Saturday, October 30, 2021

Supply chain scheduling

What can I say here that you've not heard before?

First: we are living in a time of scarcity, and so strategies for allocating scarcity come to the fore.

Second, demand for the scarce drives price -- no news there -- but demand itself may color supply and thereby schedule. Supply will not be directly correlated with price. Why? Because supply is what is going to be allocated, and price in dollars may not be currency. The currency of supply may take these forms: 
  • allocation may bring loyalty into the mix; 
  • may bring commitment to very long term relationships as the price of access
  • may favor the cash deal over credit
  • may require large up-front down payments that didn't exist before 
  • may require quid pro quo: you have something I want; but I have something you want
Scheduling the scarce
So, now your job is to schedule in the context of such a landscape.
You begin with the normal risk tolerant scheduling techniques like those explained in "Critical Chain" theory:
  • Be sure you understand that the 'most important schedule path' may not be -- technically -- the critical path. 'Most important' is where the critical value is as viewed by the customer or sponsor.
  • Protect the 'most important' path by allocating what resources to that path first, and starving, if necessary, others
  • Generously buffer around all the key milestones so that none are 'fragile' in the sense of bringing down the project if the nominal target date is missed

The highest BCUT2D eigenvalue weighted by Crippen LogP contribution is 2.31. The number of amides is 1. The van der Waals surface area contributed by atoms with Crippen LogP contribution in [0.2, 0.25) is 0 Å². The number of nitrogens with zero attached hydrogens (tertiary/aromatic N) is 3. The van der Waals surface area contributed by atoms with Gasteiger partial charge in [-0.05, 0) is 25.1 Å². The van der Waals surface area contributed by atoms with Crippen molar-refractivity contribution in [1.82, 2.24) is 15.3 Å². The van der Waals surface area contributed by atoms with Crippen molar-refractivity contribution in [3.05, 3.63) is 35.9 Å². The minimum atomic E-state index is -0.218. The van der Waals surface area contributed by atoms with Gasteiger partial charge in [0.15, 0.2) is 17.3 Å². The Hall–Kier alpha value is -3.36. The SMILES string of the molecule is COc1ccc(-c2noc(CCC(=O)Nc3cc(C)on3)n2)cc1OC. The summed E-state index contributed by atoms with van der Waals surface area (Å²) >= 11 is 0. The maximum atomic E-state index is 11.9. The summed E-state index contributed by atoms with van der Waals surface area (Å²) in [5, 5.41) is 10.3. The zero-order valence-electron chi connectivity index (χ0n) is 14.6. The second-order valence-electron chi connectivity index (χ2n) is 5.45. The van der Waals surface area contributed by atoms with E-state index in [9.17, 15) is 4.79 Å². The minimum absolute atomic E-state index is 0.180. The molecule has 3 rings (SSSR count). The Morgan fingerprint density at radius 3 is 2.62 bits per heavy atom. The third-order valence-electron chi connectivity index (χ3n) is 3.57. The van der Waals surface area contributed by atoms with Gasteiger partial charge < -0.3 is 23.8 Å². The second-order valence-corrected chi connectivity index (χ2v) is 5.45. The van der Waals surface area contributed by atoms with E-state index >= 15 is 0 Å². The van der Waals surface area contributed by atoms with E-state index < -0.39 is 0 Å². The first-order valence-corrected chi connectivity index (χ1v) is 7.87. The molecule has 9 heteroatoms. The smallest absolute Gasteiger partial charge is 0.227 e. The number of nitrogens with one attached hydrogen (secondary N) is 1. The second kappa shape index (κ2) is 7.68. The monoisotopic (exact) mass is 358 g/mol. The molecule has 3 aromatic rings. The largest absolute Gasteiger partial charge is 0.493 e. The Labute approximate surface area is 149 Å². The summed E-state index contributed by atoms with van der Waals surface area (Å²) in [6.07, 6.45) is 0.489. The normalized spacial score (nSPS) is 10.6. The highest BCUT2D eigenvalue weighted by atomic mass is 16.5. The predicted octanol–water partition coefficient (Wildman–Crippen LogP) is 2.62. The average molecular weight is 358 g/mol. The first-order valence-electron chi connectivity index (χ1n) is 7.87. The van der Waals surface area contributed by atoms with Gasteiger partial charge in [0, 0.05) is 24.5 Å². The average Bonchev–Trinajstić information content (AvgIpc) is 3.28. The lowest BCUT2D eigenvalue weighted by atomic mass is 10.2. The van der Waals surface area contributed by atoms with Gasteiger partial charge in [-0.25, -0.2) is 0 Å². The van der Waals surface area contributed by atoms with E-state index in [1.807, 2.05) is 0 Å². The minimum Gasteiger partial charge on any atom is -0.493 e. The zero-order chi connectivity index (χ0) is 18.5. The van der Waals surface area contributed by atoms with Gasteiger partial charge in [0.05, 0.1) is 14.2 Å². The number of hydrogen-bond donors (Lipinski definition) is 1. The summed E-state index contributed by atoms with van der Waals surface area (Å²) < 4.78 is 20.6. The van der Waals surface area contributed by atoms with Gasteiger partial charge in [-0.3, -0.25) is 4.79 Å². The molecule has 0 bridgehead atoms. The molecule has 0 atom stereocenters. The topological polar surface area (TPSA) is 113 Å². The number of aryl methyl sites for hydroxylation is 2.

Architecture may help
Your architect can help you by designing-in all the anti-fragile strategies so that a missing part or resource, or a  sub-optimum substitute, is not fatal or cause a chaotic outcome. Your job is then to schedule these strategies into the master plan.
  • Redundancy
  • Negative feedback for stabilization
  • 'Rip-stop' interfaces between subsystems, objects, and other elements
Your CFO may help
  • Cash is king when demand exceeds supply
  • Long-term contracts with favorable financial incentives may free up supply
Your take away:
Scheduling with scarcity is not just an exercise in time management. All the other disciplines can play a part.

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Sunday, October 3, 2021

Just what we need: another reorganization!

"Whether in government or private business, office reorganizations are invariably touted as efficiency moves, when just as invariably—as anyone who has experienced one can attest—their short-term effects are redundancy and paralysis.

Naturally, the extent of these ill effects correlates to the amount of thought and planning—or lack"

Scott Anderson “The Quiet Americans".

What to do?
As a practical matter, PMO should reflect this experienced voice in project plans by planning for an initial dip in productivity, increased waste (likely increased cost) over the short term, and an extended schedule to allow this all to unfold.

To manage the risk, buffer all the critical tasks and milestones, and assume some less-than-expected performance in the short-term.

All this to give time for new relationships to form, new processes to be practiced and debugged, and for a steady-state to form and become apparent. 

And, of course, some stuff won't actually work; so some adjustment of the reorganization is to be expected, but perhaps only after a good shake-down period.

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